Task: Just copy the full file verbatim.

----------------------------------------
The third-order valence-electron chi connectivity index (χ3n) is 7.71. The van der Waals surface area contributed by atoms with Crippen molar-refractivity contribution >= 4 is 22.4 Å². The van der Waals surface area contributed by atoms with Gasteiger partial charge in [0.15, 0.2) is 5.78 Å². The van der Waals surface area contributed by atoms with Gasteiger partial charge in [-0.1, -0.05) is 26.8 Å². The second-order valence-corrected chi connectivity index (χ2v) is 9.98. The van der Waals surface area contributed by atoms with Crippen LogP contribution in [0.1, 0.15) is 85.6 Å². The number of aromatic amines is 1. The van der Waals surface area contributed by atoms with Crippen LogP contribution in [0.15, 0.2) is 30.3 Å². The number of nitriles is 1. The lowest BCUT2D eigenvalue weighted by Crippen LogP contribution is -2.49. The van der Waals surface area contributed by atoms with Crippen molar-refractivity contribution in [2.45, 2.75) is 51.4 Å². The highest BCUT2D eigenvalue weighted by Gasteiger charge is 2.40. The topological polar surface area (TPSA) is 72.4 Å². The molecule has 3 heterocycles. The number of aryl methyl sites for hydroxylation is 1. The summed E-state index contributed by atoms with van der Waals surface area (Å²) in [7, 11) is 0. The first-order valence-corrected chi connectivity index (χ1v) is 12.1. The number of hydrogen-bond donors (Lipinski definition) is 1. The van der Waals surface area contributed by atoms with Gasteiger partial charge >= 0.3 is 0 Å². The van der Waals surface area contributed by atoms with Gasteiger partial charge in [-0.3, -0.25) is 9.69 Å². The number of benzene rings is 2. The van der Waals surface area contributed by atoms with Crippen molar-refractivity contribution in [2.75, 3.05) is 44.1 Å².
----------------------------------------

The third-order valence-electron chi connectivity index (χ3n) is 7.71. The van der Waals surface area contributed by atoms with Crippen molar-refractivity contribution >= 4 is 22.4 Å². The van der Waals surface area contributed by atoms with Gasteiger partial charge in [0.15, 0.2) is 5.78 Å². The van der Waals surface area contributed by atoms with Gasteiger partial charge in [-0.1, -0.05) is 26.8 Å². The second-order valence-corrected chi connectivity index (χ2v) is 9.98. The van der Waals surface area contributed by atoms with Crippen LogP contribution in [0.1, 0.15) is 85.6 Å². The number of aromatic amines is 1. The van der Waals surface area contributed by atoms with Crippen LogP contribution in [0.15, 0.2) is 30.3 Å². The number of nitriles is 1. The lowest BCUT2D eigenvalue weighted by Crippen LogP contribution is -2.49. The van der Waals surface area contributed by atoms with Crippen molar-refractivity contribution in [2.45, 2.75) is 51.4 Å². The highest BCUT2D eigenvalue weighted by Gasteiger charge is 2.40. The topological polar surface area (TPSA) is 72.4 Å². The molecule has 3 heterocycles. The number of aryl methyl sites for hydroxylation is 1. The summed E-state index contributed by atoms with van der Waals surface area (Å²) in [7, 11) is 0. The first-order valence-corrected chi connectivity index (χ1v) is 12.1. The number of hydrogen-bond donors (Lipinski definition) is 1. The van der Waals surface area contributed by atoms with Gasteiger partial charge >= 0.3 is 0 Å². The van der Waals surface area contributed by atoms with Gasteiger partial charge in [-0.3, -0.25) is 9.69 Å². The number of benzene rings is 2. The van der Waals surface area contributed by atoms with Crippen molar-refractivity contribution in [2.75, 3.05) is 44.1 Å².